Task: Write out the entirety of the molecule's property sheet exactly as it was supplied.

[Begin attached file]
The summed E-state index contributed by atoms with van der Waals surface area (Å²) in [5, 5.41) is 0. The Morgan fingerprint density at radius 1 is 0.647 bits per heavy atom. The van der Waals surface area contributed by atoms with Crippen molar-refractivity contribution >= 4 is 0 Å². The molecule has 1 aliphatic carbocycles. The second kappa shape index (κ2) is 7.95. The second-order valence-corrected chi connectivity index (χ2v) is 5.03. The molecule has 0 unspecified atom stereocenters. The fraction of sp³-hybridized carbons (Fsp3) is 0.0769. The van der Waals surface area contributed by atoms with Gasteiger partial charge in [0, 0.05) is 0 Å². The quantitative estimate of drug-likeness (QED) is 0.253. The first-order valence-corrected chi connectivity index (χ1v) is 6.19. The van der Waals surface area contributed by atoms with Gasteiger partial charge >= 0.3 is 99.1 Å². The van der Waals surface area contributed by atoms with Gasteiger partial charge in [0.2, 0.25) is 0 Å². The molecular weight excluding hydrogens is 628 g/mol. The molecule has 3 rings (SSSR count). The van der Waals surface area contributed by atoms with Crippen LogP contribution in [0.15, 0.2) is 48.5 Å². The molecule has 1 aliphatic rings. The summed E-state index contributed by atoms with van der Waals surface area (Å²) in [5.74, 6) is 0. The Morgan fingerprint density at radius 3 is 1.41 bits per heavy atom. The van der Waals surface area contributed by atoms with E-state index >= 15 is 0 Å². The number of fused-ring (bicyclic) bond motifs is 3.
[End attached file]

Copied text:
The summed E-state index contributed by atoms with van der Waals surface area (Å²) in [5, 5.41) is 0. The Morgan fingerprint density at radius 1 is 0.647 bits per heavy atom. The van der Waals surface area contributed by atoms with Crippen molar-refractivity contribution >= 4 is 0 Å². The molecule has 1 aliphatic carbocycles. The second kappa shape index (κ2) is 7.95. The second-order valence-corrected chi connectivity index (χ2v) is 5.03. The molecule has 0 unspecified atom stereocenters. The fraction of sp³-hybridized carbons (Fsp3) is 0.0769. The van der Waals surface area contributed by atoms with Gasteiger partial charge in [0, 0.05) is 0 Å². The quantitative estimate of drug-likeness (QED) is 0.253. The first-order valence-corrected chi connectivity index (χ1v) is 6.19. The van der Waals surface area contributed by atoms with Gasteiger partial charge >= 0.3 is 99.1 Å². The van der Waals surface area contributed by atoms with Gasteiger partial charge in [0.2, 0.25) is 0 Å². The molecular weight excluding hydrogens is 628 g/mol. The molecule has 3 rings (SSSR count). The van der Waals surface area contributed by atoms with Crippen LogP contribution in [0.15, 0.2) is 48.5 Å². The molecule has 1 aliphatic rings. The summed E-state index contributed by atoms with van der Waals surface area (Å²) in [5.74, 6) is 0. The Morgan fingerprint density at radius 3 is 1.41 bits per heavy atom. The van der Waals surface area contributed by atoms with E-state index >= 15 is 0 Å². The number of fused-ring (bicyclic) bond motifs is 3.